Now, seriously, would a Monobehaviour extension only compiled for 4.x do the trick? Say you drop the hack and provide an isAlive API for 5.x, then I extend MonoBehaviour class with an isAlive function with a conditional compiler only for 4.x. Would then everyone be happy?

I’ve always wondered why destroyed Unity.Object (via Object.Destroy) becomes null, while it should be in “destroyed/illegal state”.
So here’s the reason.

It’s not intuitive and slower.
Drop it on Unity 5.

After reading all the comments, I agree with Emil Johansen to not change it:
The ?? operator is already useless for GameObjects. I don’t see mcuh advantage in making == null join it in uselessness.

Developers using (obj != null) instead of (obj != null && !obj.destroyed) will be a subtle bug that will work MOST of the time. I think that will bite developers much more often and with much worse effect than the current unexpected “== is actually a custom check” and its performance impact.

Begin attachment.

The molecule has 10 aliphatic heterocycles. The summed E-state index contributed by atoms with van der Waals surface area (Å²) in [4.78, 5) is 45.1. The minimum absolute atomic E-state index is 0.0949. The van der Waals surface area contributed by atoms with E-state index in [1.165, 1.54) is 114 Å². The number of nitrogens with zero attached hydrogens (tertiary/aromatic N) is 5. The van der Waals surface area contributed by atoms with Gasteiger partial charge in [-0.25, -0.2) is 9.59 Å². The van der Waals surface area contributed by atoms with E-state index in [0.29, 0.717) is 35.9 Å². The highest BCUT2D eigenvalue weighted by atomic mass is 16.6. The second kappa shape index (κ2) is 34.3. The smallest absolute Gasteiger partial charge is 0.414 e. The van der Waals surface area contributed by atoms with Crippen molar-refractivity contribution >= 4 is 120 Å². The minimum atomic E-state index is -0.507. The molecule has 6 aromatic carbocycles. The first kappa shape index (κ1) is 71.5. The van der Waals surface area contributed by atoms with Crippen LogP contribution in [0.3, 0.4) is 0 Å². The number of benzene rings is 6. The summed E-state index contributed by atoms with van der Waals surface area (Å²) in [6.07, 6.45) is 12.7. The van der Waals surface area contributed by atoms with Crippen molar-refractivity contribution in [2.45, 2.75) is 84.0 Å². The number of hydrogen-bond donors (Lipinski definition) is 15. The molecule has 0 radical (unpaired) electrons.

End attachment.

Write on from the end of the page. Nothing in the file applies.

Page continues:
IMHO the performance loss of == null is worth the developer time it saves. Unity’s main strength is its ease of use, not performance, and adding the “gotcha” of needing to check obj.destroyed too isn’t worth it.

You could create a static wrapper in GameObject.

GameObject.isLive(testSubject) or something. Takes a game object as “testSubject” and returns true if it’s non-null and not destroyed. Otherwise it returns false.

At least then it’s not an artificial check, and the developers just use one code pattern to check both cases.

If a developer needs to be more specific, then they can revert to the native C# == operator functionality.

Again…I think it would be bad to pull this from versions of Unity prior to version 5. It would break a ton of applications out there.

Should have a switch for fast null check or safe null check,